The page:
Chapter 3: Living Grounded Theory: Cognitive and Emotional Forms of Pragmatism (Susan Leigh Star)


April 22, 2020

  • Outcomes from scientific studies are often inaccessible
  • What remains invisible in scientific analyses are the invisible relations/infrastructure that allows their practice to occur; part of the “relational world”
  • This chapter focuses on Star answering, “how does it feel to do grounded theory?”
  • It seems like everyone has their own experience of GT because it’s very personal. Is that true?
  • Star feels “intense emotion while doing analysis”
  • Our feelings towards GTM will influence the research and comparative analyses process
  • Star wanted to “[understand] the world that [she] could carry with dignity in [her] world as a feminist activist and as a working poet.”
  • Using GTM seems like such a personal manifesto…. is that how I should approach mine too? With great personal attachment?

A Pathway to Grounded Theory

  • Star sought translations between philosophy and social science (in her PhD)
  • The Discovery of Grounded Theory was “a manifesto for freedom from the sterile methods that permeated social sciences at the time.”
  • Personal Construct Theory by George Kelly (1955, 1963)
  • Situational analysis is another methodology; 2nd gen. after Straussian GT (Clarke, 2005)
  • What made GT stand out was the involvement of field work
  • There are politics to qualitative/quantitative research; faculty favours one or the other; is that still so today? Is that so at iSchool? Can you have the best of both?
  • Building an “intellectual infrastructure” is a way to practice doing GTM (as a quick exercise); do it on yourself, on your journey of how you got to where you are now

GT is an excellent tool for understanding invisible things… includes work in the acquisition and practice of method”

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Code: Getting to “Out of Bounds”

  • Code = “sets up relationship with your data, and with your respondents”
  • Code = abstractions = “drop away properties from the original object”
  • Coding = “a new way of seeing that is more abstract than before” which allows you to catch insights, patterns, capture emotional qualities, compare abstract things that normally cannot be compared
  • Coding is like adding a common denominator to things for comparison


  • Kathy Charmaz (2006) Constructing Grounded Theory: A practical guide through qualitative analysis provides clear suggestions, especially on coding
  • Adele Clarke (2005) Situational Analysis is a good resource when studying/analyzing disciplinary growth and change; something relevant for my study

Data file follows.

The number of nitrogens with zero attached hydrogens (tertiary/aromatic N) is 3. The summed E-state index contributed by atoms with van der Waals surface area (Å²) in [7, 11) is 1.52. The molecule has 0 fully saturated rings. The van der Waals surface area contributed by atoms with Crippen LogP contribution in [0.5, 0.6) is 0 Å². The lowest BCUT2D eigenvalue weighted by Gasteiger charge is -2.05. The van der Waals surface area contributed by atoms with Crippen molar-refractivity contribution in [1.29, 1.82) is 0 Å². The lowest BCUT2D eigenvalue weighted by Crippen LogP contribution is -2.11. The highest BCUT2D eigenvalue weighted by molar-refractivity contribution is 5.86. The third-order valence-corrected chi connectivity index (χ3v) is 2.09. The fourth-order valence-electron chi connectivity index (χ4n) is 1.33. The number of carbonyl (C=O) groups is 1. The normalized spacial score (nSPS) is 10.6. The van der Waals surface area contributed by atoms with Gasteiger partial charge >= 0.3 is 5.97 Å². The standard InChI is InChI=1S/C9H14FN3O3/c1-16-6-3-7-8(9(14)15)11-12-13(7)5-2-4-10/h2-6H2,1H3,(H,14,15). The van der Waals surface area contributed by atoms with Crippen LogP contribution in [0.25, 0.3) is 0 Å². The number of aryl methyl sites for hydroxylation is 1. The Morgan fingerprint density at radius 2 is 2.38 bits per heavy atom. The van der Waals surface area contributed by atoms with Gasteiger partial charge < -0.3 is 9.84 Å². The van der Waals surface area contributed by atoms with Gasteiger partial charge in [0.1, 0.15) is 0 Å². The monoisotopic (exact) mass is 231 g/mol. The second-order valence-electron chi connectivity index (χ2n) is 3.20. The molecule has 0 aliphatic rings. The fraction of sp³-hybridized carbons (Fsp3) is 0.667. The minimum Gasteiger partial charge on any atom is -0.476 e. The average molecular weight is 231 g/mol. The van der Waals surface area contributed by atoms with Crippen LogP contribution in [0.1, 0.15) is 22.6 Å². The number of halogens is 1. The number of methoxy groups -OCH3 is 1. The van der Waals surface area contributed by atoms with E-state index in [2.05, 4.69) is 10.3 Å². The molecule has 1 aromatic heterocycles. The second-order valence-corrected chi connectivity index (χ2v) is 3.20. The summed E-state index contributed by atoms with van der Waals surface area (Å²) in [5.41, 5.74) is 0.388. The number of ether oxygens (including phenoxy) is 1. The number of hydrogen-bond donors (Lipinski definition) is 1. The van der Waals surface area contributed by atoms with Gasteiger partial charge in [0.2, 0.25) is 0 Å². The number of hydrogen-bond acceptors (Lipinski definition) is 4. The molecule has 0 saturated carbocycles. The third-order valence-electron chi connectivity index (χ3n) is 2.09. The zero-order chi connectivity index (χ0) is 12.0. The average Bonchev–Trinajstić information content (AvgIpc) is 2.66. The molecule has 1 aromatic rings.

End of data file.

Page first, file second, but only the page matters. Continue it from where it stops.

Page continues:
A Recipe for the Cognitive-Emotional Generation of a “Code” in Grounded Theory

  • Code is an “attachment and separation”
  • “Codes in GT are transitional objects”; separating data to research a desired conclusion

Codes allow us to know more about the field we study, yet carry the abstraction of the new. When this process is repeated many times, and constantly compared across spaces and across data, it is also possible reflexively to grow. In grounded theory, this is known as theoretical sampling. Codes are part, also, of the third space of developing, the ‘holding space’ of experience. Theoretical sampling stretches the codes, forcing other sorts of knowledge of the object. The theory that develops repeats the attachment-separation cycle, but in this sense taking a code and moving it through the data. In so doing, it fractures both code and data.

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  • GT is an “emotional challenge” as you engage with the data You’re not just extracting it, but interacting with it. Therefore, the researcher needs to gain trust and familiarity with the respondents / data
  • Star describes the concept of “attachment-separation” is balanced through coding method in GTM
  • Pragmatism? How does that fit into all of this? I’m still confused by that.

Challenges of GT is that you’re studying ACTION, which isn’t created by one thing. It is created by the active subject, environment, context…Therefore, GT must analyze a large picture; not just a single cause

Does GTM ever end? Theoretically, does it go on forever? How do you know when to stop and when to continue?

Chapters 2-3 Notes